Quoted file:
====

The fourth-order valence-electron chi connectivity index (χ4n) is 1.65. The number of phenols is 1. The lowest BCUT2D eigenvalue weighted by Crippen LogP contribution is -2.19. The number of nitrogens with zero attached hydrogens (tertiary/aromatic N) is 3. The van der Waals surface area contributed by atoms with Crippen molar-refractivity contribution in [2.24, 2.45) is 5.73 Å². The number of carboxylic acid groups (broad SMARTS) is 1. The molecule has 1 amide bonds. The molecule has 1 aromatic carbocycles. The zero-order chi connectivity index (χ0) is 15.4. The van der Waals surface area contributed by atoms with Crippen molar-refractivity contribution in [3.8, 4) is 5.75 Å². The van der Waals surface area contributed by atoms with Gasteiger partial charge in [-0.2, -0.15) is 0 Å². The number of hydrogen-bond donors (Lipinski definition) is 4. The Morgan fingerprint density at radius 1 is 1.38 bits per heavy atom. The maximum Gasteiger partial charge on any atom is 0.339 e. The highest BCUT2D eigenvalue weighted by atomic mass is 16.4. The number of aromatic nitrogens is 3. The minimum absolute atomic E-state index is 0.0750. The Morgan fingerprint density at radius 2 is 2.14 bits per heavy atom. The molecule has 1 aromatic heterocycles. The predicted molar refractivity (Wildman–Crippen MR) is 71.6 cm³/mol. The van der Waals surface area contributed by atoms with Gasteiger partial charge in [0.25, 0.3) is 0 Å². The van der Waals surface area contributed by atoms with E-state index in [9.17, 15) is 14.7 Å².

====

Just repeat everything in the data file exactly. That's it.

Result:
The fourth-order valence-electron chi connectivity index (χ4n) is 1.65. The number of phenols is 1. The lowest BCUT2D eigenvalue weighted by Crippen LogP contribution is -2.19. The number of nitrogens with zero attached hydrogens (tertiary/aromatic N) is 3. The van der Waals surface area contributed by atoms with Crippen molar-refractivity contribution in [2.24, 2.45) is 5.73 Å². The number of carboxylic acid groups (broad SMARTS) is 1. The molecule has 1 amide bonds. The molecule has 1 aromatic carbocycles. The zero-order chi connectivity index (χ0) is 15.4. The van der Waals surface area contributed by atoms with Crippen molar-refractivity contribution in [3.8, 4) is 5.75 Å². The van der Waals surface area contributed by atoms with Gasteiger partial charge in [-0.2, -0.15) is 0 Å². The number of hydrogen-bond donors (Lipinski definition) is 4. The Morgan fingerprint density at radius 1 is 1.38 bits per heavy atom. The maximum Gasteiger partial charge on any atom is 0.339 e. The highest BCUT2D eigenvalue weighted by atomic mass is 16.4. The number of aromatic nitrogens is 3. The minimum absolute atomic E-state index is 0.0750. The Morgan fingerprint density at radius 2 is 2.14 bits per heavy atom. The molecule has 1 aromatic heterocycles. The predicted molar refractivity (Wildman–Crippen MR) is 71.6 cm³/mol. The van der Waals surface area contributed by atoms with Gasteiger partial charge in [0.25, 0.3) is 0 Å². The van der Waals surface area contributed by atoms with E-state index in [9.17, 15) is 14.7 Å².